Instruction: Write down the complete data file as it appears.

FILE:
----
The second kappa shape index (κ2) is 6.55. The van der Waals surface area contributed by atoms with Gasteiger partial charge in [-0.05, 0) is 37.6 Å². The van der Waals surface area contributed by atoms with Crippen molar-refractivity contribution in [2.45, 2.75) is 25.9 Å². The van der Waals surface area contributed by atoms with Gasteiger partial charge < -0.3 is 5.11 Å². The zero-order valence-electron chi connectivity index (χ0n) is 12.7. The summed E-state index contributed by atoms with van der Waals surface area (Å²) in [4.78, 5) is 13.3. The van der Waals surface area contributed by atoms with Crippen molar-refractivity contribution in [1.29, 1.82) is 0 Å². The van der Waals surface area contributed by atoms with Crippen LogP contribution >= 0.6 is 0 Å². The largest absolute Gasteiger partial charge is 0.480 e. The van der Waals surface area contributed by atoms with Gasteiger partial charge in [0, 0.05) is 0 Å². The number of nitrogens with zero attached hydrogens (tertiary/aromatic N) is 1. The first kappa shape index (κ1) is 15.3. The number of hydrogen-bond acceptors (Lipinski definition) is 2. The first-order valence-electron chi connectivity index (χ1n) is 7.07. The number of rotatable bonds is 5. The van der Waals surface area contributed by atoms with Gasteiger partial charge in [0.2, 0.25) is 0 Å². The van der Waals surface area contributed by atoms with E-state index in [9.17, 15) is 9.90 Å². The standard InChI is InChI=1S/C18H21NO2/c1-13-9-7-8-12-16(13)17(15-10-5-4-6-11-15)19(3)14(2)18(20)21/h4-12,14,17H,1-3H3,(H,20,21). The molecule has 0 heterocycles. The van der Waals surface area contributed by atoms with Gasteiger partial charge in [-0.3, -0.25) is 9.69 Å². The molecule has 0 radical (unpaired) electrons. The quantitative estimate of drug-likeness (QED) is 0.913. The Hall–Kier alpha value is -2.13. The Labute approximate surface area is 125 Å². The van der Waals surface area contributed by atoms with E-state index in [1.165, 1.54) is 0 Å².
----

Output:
The second kappa shape index (κ2) is 6.55. The van der Waals surface area contributed by atoms with Gasteiger partial charge in [-0.05, 0) is 37.6 Å². The van der Waals surface area contributed by atoms with Crippen molar-refractivity contribution in [2.45, 2.75) is 25.9 Å². The van der Waals surface area contributed by atoms with Gasteiger partial charge < -0.3 is 5.11 Å². The zero-order valence-electron chi connectivity index (χ0n) is 12.7. The summed E-state index contributed by atoms with van der Waals surface area (Å²) in [4.78, 5) is 13.3. The van der Waals surface area contributed by atoms with Crippen molar-refractivity contribution in [1.29, 1.82) is 0 Å². The van der Waals surface area contributed by atoms with Crippen LogP contribution >= 0.6 is 0 Å². The largest absolute Gasteiger partial charge is 0.480 e. The van der Waals surface area contributed by atoms with Gasteiger partial charge in [0, 0.05) is 0 Å². The number of nitrogens with zero attached hydrogens (tertiary/aromatic N) is 1. The first kappa shape index (κ1) is 15.3. The number of hydrogen-bond acceptors (Lipinski definition) is 2. The first-order valence-electron chi connectivity index (χ1n) is 7.07. The number of rotatable bonds is 5. The van der Waals surface area contributed by atoms with Gasteiger partial charge in [0.2, 0.25) is 0 Å². The van der Waals surface area contributed by atoms with E-state index in [9.17, 15) is 9.90 Å². The standard InChI is InChI=1S/C18H21NO2/c1-13-9-7-8-12-16(13)17(15-10-5-4-6-11-15)19(3)14(2)18(20)21/h4-12,14,17H,1-3H3,(H,20,21). The molecule has 0 heterocycles. The van der Waals surface area contributed by atoms with Gasteiger partial charge in [-0.3, -0.25) is 9.69 Å². The molecule has 0 radical (unpaired) electrons. The quantitative estimate of drug-likeness (QED) is 0.913. The Hall–Kier alpha value is -2.13. The Labute approximate surface area is 125 Å². The van der Waals surface area contributed by atoms with E-state index in [1.165, 1.54) is 0 Å².